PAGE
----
Constructing "green" foods: corporate capital, risk and organic farming in Australia and New Zealand

Lockie, Stewart, Lyons, Kristen and Lawrence, Geoffrey (2000) Constructing "green" foods: corporate capital, risk and organic farming in Australia and New Zealand. Agriculture and Human Values, 17 4: 315-322. doi:10.1023/A:1026547102757


Author Lockie, Stewart
Lyons, Kristen
Lawrence, Geoffrey
Title Constructing "green" foods: corporate capital, risk and organic farming in Australia and New Zealand
Journal name Agriculture and Human Values   Check publisher's open access policy
ISSN 0889-048X
1572-8366
Publication date 2000
Sub-type Article (original research)
DOI 10.1023/A:1026547102757
Volume 17
Issue 4
Start page 315
End page 322
Total pages 8
Place of publication Dordrecht, Netherlands
Publisher Springer
Language eng
Abstract Public concern over environmentalquality and food safety has culminated in thedevelopment of markets for “green” foods – foodsthat are variously construed as fresh, chemical-free,nutritious, natural, or produced in anenvironmentally-sustainable manner. Understanding theemergence of “green” foods is dependent on analysisboth of the ways in which foods are produced andprocessed, and of the meanings that are attached tothem at each stage of their production,transformation, and consumption. The notion of “green”foods is thereby understood here as a fluid andcontestable signifier that myriad actors involved inthe production/consumption cycle may attempt to shapefor their own purposes. This paper explores corporate capital's recent attempts, through certification logosand advertising, to signify the “healthiness” andenvironmental virtues of organically-produced foods in Australia and New Zealand. These attempts have not,however, been universally successful either in termsof gaining consumer interest, or in gaining agreementsbetween farmers, certifying organizations, andcapitalist firms over the meaning of “organic” and thepractice of “sustainable” agriculture. The experienceof corporate involvement in the organics industry isillustrative of yet-to-be-resolved processes ofreflexive modernization. As food production andtransformation continues to produce environmental andsocial risks, the question of just what makes food“green” will continue to be a source of social conflict.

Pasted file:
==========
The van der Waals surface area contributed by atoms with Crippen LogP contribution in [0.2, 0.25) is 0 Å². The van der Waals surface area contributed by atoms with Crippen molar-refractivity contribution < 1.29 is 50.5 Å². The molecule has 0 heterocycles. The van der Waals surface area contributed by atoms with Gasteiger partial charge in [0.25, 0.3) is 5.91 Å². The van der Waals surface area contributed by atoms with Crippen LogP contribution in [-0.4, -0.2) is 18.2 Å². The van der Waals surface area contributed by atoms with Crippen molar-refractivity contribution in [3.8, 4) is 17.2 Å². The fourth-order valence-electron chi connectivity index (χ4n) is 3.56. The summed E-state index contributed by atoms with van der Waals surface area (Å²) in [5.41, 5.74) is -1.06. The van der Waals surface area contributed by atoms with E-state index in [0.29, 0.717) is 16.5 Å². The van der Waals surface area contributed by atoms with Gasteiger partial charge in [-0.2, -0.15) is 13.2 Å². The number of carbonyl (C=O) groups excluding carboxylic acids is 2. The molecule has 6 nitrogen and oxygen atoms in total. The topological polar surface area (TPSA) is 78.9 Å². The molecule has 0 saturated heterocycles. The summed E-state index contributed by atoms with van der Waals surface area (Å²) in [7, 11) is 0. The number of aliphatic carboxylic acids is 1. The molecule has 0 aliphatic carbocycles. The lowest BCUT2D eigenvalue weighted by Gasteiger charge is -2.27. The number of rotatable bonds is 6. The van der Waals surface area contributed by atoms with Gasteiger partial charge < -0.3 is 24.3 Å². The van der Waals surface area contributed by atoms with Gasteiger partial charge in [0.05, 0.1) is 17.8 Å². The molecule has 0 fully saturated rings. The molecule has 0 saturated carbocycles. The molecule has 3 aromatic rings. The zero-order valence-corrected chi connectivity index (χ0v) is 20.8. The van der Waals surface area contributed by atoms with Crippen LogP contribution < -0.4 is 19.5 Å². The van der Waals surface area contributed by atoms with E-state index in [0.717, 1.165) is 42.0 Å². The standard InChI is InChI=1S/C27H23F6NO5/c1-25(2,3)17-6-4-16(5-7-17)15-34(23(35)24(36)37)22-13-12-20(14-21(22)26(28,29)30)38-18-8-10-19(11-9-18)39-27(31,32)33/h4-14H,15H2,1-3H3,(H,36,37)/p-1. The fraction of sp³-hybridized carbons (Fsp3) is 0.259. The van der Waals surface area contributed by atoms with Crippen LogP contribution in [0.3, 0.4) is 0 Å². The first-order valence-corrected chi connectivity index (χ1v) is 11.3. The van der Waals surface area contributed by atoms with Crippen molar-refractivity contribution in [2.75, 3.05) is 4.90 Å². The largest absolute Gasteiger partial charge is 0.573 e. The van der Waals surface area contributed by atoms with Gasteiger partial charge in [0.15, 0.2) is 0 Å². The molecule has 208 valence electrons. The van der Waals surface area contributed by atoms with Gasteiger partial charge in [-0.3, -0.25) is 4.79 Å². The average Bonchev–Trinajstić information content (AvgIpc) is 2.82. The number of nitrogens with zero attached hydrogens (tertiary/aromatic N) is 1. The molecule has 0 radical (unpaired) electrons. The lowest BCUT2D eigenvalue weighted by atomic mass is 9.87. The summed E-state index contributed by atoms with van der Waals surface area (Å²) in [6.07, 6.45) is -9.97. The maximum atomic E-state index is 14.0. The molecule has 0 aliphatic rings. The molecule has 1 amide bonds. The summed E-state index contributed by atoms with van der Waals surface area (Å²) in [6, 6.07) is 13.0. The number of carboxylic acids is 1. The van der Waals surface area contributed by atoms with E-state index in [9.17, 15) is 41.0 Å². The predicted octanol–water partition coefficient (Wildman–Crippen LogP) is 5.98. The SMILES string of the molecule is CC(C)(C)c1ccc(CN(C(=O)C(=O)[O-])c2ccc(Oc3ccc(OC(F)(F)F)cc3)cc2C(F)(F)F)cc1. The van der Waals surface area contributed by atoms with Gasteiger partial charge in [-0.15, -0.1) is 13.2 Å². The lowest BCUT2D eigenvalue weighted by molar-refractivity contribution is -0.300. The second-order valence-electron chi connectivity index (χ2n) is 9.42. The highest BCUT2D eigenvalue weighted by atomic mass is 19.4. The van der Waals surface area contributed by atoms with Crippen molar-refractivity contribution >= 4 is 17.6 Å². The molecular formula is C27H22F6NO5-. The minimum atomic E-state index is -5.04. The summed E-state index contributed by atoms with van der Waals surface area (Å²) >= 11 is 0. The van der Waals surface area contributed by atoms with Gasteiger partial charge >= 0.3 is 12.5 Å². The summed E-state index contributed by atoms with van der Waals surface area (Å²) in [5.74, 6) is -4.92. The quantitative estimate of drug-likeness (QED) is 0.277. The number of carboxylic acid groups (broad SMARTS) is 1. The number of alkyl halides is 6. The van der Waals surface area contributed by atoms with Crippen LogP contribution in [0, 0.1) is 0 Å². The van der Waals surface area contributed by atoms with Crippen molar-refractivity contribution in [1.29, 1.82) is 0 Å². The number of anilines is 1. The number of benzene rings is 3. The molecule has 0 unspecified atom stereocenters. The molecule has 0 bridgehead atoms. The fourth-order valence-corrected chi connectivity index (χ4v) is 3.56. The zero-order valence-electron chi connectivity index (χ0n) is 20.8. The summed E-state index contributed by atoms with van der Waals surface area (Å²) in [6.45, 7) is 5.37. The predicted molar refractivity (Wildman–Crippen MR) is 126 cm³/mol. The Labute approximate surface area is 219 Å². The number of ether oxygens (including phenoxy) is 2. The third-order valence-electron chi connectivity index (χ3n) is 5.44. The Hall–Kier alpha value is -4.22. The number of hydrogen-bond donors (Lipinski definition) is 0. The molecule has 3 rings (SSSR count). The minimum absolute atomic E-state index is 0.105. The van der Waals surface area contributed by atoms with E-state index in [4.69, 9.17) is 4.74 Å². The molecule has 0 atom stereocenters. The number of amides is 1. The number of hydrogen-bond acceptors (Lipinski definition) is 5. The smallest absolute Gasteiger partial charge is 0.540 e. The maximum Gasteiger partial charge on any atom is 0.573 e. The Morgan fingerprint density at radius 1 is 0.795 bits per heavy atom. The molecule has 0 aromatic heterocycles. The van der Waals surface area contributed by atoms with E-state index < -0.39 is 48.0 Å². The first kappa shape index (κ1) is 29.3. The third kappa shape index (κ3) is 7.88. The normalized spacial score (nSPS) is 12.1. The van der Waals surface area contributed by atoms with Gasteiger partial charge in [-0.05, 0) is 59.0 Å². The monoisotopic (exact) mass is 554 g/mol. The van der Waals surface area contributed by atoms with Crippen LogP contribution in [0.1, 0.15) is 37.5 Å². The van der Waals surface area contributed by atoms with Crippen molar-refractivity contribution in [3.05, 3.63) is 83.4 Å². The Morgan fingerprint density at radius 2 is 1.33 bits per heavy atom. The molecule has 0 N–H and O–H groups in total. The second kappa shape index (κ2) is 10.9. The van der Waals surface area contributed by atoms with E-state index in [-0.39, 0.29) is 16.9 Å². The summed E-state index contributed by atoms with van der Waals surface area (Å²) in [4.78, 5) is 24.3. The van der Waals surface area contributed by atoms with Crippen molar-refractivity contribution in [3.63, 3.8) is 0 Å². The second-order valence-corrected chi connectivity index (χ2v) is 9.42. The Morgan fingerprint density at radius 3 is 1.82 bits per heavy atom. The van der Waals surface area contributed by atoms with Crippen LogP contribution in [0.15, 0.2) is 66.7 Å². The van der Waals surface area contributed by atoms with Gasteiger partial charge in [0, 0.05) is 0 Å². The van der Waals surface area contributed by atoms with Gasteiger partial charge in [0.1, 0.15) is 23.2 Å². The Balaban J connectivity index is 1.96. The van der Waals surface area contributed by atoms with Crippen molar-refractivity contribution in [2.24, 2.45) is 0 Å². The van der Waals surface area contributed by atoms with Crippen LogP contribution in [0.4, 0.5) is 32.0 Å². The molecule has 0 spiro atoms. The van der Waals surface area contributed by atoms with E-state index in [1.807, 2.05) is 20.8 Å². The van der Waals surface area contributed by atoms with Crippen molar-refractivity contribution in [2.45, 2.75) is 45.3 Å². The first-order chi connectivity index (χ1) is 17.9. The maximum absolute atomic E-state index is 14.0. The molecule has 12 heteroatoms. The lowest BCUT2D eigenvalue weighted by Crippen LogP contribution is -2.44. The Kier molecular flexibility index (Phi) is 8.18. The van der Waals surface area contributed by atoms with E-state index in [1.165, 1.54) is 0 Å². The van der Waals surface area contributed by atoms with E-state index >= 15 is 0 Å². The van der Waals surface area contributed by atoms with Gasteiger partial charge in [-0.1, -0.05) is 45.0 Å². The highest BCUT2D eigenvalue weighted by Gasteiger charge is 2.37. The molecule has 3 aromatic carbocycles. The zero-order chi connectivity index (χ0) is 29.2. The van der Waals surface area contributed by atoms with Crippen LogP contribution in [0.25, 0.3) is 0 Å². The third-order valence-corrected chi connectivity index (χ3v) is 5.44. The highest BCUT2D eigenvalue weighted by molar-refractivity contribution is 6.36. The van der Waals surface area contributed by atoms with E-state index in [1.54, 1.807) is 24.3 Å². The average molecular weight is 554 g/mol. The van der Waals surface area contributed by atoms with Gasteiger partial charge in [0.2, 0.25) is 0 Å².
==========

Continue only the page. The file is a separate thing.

Q-Index Code C1
Q-Index Status Provisional Code
Institutional Status Non-UQ

Document type: Journal Article
Sub-type: Article (original research)
Collection: School of Social Science Publications
 
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Created: Fri, 05 Apr 2013, 12:32:35 EST by Kristen Lyons on behalf of School of Social Science